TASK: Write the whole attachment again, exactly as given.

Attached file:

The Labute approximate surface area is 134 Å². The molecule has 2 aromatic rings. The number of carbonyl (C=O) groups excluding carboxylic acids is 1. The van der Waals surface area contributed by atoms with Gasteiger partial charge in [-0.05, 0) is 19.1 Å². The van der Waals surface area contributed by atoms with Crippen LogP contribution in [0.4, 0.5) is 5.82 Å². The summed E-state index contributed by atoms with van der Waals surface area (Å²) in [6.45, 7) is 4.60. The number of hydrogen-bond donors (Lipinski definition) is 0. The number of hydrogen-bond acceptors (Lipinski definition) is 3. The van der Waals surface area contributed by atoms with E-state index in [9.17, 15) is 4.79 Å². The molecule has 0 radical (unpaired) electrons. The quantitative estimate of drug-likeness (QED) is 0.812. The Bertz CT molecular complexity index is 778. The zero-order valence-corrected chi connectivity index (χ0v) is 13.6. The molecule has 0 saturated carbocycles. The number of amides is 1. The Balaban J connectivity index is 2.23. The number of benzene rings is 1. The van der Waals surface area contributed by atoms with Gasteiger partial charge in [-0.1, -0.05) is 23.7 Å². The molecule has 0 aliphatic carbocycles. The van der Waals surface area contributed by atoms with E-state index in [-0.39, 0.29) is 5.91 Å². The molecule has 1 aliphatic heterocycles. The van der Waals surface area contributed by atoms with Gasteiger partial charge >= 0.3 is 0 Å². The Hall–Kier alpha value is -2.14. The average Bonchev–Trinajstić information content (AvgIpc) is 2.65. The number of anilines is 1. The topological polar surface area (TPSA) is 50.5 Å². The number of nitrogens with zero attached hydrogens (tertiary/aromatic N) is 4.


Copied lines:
The Labute approximate surface area is 134 Å². The molecule has 2 aromatic rings. The number of carbonyl (C=O) groups excluding carboxylic acids is 1. The van der Waals surface area contributed by atoms with Gasteiger partial charge in [-0.05, 0) is 19.1 Å². The van der Waals surface area contributed by atoms with Crippen LogP contribution in [0.4, 0.5) is 5.82 Å². The summed E-state index contributed by atoms with van der Waals surface area (Å²) in [6.45, 7) is 4.60. The number of hydrogen-bond donors (Lipinski definition) is 0. The number of hydrogen-bond acceptors (Lipinski definition) is 3. The van der Waals surface area contributed by atoms with E-state index in [9.17, 15) is 4.79 Å². The molecule has 0 radical (unpaired) electrons. The quantitative estimate of drug-likeness (QED) is 0.812. The Bertz CT molecular complexity index is 778. The zero-order valence-corrected chi connectivity index (χ0v) is 13.6. The molecule has 0 saturated carbocycles. The number of amides is 1. The Balaban J connectivity index is 2.23. The number of benzene rings is 1. The van der Waals surface area contributed by atoms with Gasteiger partial charge in [-0.1, -0.05) is 23.7 Å². The molecule has 0 aliphatic carbocycles. The van der Waals surface area contributed by atoms with E-state index in [-0.39, 0.29) is 5.91 Å². The molecule has 1 aliphatic heterocycles. The van der Waals surface area contributed by atoms with Gasteiger partial charge >= 0.3 is 0 Å². The Hall–Kier alpha value is -2.14. The average Bonchev–Trinajstić information content (AvgIpc) is 2.65. The number of anilines is 1. The topological polar surface area (TPSA) is 50.5 Å². The number of nitrogens with zero attached hydrogens (tertiary/aromatic N) is 4.